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In Vim, I did too much undo. How do I undo this (that is, redo)?

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71  
as I already collected 2 close votes, I think this belongs here as vim is a programmer's editor. –  flybywire Oct 12 '09 at 17:17
10  
I agree, this is programming-related and it's a real question. –  DigitalRoss Oct 12 '09 at 17:19
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Someone around here goes around and marks every Vim question as "belongs on SU" despite the community having long ago decided that Vim belongs on SO, it being a programming tool. –  Brian Carper Oct 12 '09 at 19:45
    
@Brian: Do you have a link to the document where this consensus was reached? –  too much php Oct 13 '09 at 2:08
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meta.stackexchange.com/questions/20251/… but I recall this coming up last year sometime. Vim/Emacs are IDEs. Moreover the languages used in the config files for both are Turing-complete scripting languages, so the act of setting up Vim is itself programming to begin with. –  Brian Carper Oct 14 '09 at 17:38

7 Answers 7

up vote 381 down vote accepted

Ctrl+r

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14  
Oh cool, thanks @Joachim -- didn't know about <kbd> –  John Millikin Oct 12 '09 at 17:24
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You wouldn't think that it is possible .. yet it is –  bobobobo Apr 22 '13 at 23:24
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I would just like to throw the undoTree plugin out there, super awesome for the times you have seemingly screwed yourself with a flurry of undos and redos. –  Jake Sellers Jan 3 at 5:31
    
If I am reading about vi, then my fingers just act on their own. The vi commands do not work on stackoverflow. :-) –  ciscogambo Jan 17 at 21:17
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Saved my sanity, I was filled with despair while searching for such a seemingly irreversible thing as "undo undo vim". –  user1797032 Mar 27 at 20:24

Also check out :undolist, which offers multiple paths through the undo history. This is useful if you accidentally type something after undoing too much.

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@Peter: Would be great if you show how to traverse the paths –  amindfv Dec 5 '12 at 20:26
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@amindfv: take the number from :undolist and type :undo 178 (say) to rewind to step 178. –  Peter Dec 5 '12 at 22:41

Vim documentation

<Undo>  	or					*undo* *<Undo>* *u*
u   		Undo [count] changes.  {Vi: only one level}

    						*:u* *:un* *:undo*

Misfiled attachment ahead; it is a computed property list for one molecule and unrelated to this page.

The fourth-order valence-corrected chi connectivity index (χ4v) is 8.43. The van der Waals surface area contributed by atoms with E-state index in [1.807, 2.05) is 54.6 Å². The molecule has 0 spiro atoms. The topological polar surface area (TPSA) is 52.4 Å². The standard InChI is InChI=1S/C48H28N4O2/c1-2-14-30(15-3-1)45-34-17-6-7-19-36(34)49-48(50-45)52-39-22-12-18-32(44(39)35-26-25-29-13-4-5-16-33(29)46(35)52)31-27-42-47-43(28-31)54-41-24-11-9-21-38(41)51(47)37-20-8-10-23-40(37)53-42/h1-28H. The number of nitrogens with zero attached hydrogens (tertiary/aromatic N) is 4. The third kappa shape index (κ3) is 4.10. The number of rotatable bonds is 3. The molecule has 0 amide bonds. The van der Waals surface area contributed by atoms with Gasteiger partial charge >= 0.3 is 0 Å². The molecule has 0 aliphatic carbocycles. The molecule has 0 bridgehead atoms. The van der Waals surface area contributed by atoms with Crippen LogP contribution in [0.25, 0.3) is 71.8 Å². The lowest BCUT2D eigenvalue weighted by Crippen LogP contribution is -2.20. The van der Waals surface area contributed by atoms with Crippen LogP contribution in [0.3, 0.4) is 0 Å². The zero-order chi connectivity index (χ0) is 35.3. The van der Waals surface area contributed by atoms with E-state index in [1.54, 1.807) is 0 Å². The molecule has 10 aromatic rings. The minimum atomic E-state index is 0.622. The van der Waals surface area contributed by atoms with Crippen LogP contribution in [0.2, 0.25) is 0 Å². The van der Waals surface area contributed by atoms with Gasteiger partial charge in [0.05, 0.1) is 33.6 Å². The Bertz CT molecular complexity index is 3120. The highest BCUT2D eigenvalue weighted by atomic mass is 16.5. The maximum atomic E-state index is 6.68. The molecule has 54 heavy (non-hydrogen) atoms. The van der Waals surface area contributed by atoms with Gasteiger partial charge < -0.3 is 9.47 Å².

:u[ndo] 		Undo one change.  {Vi: only one level}

    						*CTRL-R*
CTRL-R  		Redo [count] changes which were undone.  {Vi: redraw screen}

    						*:red* *:redo* *redo*
:red[o] 		Redo one change which was undone.  {Vi: no redo}

    						*U*
U   		Undo all latest changes on one line.  {Vi: while not
    		moved off of it}
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Thanks! I was wondering why it wouldn't work - I'm using Vi only. –  dotsConnect Jul 2 '13 at 20:39

Strange nobody mentioned :earlier/:later. To redo everything you just need to do

later 9999999d

(assuming that you first edited the file at most 9999999 days ago), or, if you remember the difference between current undo state and needed one, use Nh, Nm or Ns for hours, minutes and seconds respectively. + :later N<CR> <=> Ng+ and :later Nf for file writes.

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Thanks, that's a really awesome vim command! –  Chris Sherlock Apr 14 at 14:46
    
:later worked for me in vi (not vim -- searched for "vi" on google but all results are for "vim"), thanks! –  Luc Jun 9 at 18:49
    
@Luc Almost everywhere where you have vi command it is a symlink to a vim executable or a copy of it. Not completely everywhere though. –  ZyX Jun 13 at 6:23
    
@ZyX I wish that was true. I only use vi after bash throws a vim: command not found. Next thing I do is alias vim=vi because I type it so automatically, but it's the plain old vi nevertheless. Also, redo (ctrl+r) would have worked properly had vi been an alias for vim. –  Luc Jun 13 at 12:05

In command mode, use the u key to undo and Ctrl + R to redo. Have a look at http://www.vim.org/htmldoc/undo.html.

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Refer to the "undo" and "redo" part of vim document.

:red[o] (Redo one change which was undone) and {count} Ctrl+r (Redo {count} changes which were undone) are both ok.

Also the :earlier {count} (Go to older text state {count} times.) could always be a substitute for undo and redo.

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[ctrl]+r

The "r" is lower-case.

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6  
Actually, it shouldn't matter -- traditional consoles have no distinction between ^r and ^R, and Vim follows that. –  ephemient Oct 12 '09 at 19:43
    
@ephemient: agreed. In MS-DOS, you can't even type a lowercase ^X (where X can be any letter). –  nyuszika7h Jan 11 '11 at 18:33

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